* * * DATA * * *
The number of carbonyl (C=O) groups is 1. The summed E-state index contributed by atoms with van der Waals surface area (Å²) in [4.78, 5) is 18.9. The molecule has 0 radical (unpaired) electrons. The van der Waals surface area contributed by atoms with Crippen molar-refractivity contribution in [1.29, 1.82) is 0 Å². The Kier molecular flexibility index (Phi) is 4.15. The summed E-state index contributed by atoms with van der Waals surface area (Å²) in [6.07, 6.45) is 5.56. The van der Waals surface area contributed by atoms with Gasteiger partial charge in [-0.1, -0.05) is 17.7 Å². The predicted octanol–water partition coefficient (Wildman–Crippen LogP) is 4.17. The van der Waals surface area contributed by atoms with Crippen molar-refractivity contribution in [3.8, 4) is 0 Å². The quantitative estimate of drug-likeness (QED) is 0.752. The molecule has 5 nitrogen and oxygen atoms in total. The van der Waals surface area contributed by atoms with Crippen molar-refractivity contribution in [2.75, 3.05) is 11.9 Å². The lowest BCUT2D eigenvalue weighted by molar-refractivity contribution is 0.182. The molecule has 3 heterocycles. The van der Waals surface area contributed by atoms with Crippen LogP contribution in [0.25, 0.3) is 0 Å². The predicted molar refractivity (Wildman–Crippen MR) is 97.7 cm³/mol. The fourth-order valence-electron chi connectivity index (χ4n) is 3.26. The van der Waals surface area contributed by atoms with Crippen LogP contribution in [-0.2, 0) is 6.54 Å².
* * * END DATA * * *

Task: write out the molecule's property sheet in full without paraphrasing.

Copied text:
The number of carbonyl (C=O) groups is 1. The summed E-state index contributed by atoms with van der Waals surface area (Å²) in [4.78, 5) is 18.9. The molecule has 0 radical (unpaired) electrons. The van der Waals surface area contributed by atoms with Crippen molar-refractivity contribution in [1.29, 1.82) is 0 Å². The Kier molecular flexibility index (Phi) is 4.15. The summed E-state index contributed by atoms with van der Waals surface area (Å²) in [6.07, 6.45) is 5.56. The van der Waals surface area contributed by atoms with Gasteiger partial charge in [-0.1, -0.05) is 17.7 Å². The predicted octanol–water partition coefficient (Wildman–Crippen LogP) is 4.17. The van der Waals surface area contributed by atoms with Crippen molar-refractivity contribution in [3.8, 4) is 0 Å². The quantitative estimate of drug-likeness (QED) is 0.752. The molecule has 5 nitrogen and oxygen atoms in total. The van der Waals surface area contributed by atoms with Crippen molar-refractivity contribution in [2.75, 3.05) is 11.9 Å². The lowest BCUT2D eigenvalue weighted by molar-refractivity contribution is 0.182. The molecule has 3 heterocycles. The van der Waals surface area contributed by atoms with Crippen LogP contribution in [0.25, 0.3) is 0 Å². The predicted molar refractivity (Wildman–Crippen MR) is 97.7 cm³/mol. The fourth-order valence-electron chi connectivity index (χ4n) is 3.26. The van der Waals surface area contributed by atoms with Crippen LogP contribution in [-0.2, 0) is 6.54 Å².